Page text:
Apt title, Janvs. Naming your band after the two-faced Roman deity is a good way to underscore the dual nature of your identity. In this case, it’s a fresh blend of black metal’s speedy ferocity with a more contemplative, emotional side. It might be too early to call these guys the Italian black metal Opeth, but there’s a lot here that recalls that band’s famous light/heavy interplay.

For most of the album, that duality is primarily expressed as you progress track by track. Opener “Torri de Vetro” is a slicing assault, but rendered with a bright, clean sound that emphasizes a unique melodic sensibility. This is not your typically eeevil Dark Funeral rehash or a cramped, mesmerizing drone – it’s an original, energetic take on the genre. In some ways, this – and “Mediterraneo,” which comes later – recall melodeath’s riff-oriented exuberance (with Finnish bands like Omnium Gatherum being the closest points of comparison). There are also a few gentle interludes in both tracks, but it’s not until we hit “Saphire” or the title track that the other side of Janvs’ identity is fully expressed.

These tracks unfold more like a blend between Agalloch and Anathema, featuring plaintive clean vocals set against soaring, sorrowful melodies. “Saphire” comes off a little jazzier and playful, but “Vega” is a swooning nocturne, full of delicate moments and big emotional peaks. Lead singer Matteo “Vinctor” Barelli has a rich, confident voice – equal parts Mikael Akerfeldt and Vincent Cavanagh (although parts of “Saphire” oddly reminded me of Perry Farrell as well). The fact that he delivers his vocals in Italian just makes them soar that much more. In an unconventional inverse, these mellow tracks feature short blasts of black metal at their cores, but I found these digressions to be more jarring than exciting. Only “Vesper II” brings both of Janvs’ halves – furious battery and gentler introspection – together, and it’s a stunning finale. In the future I think I’d prefer this kind of even-handed balance, and it’s this song in particular that really drives the Opeth comparison home.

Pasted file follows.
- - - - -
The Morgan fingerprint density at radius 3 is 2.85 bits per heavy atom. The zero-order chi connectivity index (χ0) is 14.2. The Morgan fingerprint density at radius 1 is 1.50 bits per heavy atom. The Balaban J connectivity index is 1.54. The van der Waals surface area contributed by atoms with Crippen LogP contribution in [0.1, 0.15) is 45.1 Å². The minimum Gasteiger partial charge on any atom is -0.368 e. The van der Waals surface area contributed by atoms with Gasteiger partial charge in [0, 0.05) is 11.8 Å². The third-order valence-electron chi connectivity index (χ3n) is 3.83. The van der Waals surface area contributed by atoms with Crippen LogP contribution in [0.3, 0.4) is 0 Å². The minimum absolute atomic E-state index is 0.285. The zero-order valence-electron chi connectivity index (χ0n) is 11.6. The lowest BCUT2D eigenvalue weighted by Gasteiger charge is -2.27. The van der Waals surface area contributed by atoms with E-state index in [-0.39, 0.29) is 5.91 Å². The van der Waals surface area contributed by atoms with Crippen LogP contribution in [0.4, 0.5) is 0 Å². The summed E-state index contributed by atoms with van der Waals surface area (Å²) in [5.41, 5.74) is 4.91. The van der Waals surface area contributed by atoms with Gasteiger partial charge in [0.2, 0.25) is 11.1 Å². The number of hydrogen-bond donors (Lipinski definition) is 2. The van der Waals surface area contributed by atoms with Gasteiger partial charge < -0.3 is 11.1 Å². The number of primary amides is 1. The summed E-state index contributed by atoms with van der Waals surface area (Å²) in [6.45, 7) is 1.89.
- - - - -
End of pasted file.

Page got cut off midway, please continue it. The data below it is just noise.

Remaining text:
(It does seem that Janvs also has a third identity trying to be heard, represented by track 3, “Tarab.” It’s an experimental piece of doom with an Arabic vibe, but it lacks the energy and flowing melodies of the other tracks, and just disrupts the album as a whole. No disrespect to the band, but I generally skip past it.)

Any fresh take on black metal is always extremely welcome, especially when executed with as much quality as Vega. In a lot of ways, Janvs reminds me of (now-defunct) Italian compatriots Spite Extreme Wing, a band that also fused a novel melodic expression onto a conventional black metal framework. Their final release, Vltra, is fantastic in its own right, but the stark uniformity of that album sometimes makes it a slog to get through. Vegas shifting moods, introspective moments and warmer melodies make it something I think I’ll be returning to more often. Strongly recommended.

[Visit the band's website]
Written by Jordan Itkowitz
February 13th, 2009


  1. Commented by: axiom

    Man, I gotta check this out. I thought Spite Extreme Wing’s latest was excellent also.

  2. Commented by: stiffy

    For a guy like me who doesn’t like a lot of Black, this rulz my face. I liked the last release by them just as much. Agalloch fans, this is a must. Great review, Jordan. You have been nailing some lately.

  3. Commented by: Belgarath

    Yeah, I really love this. Great review.

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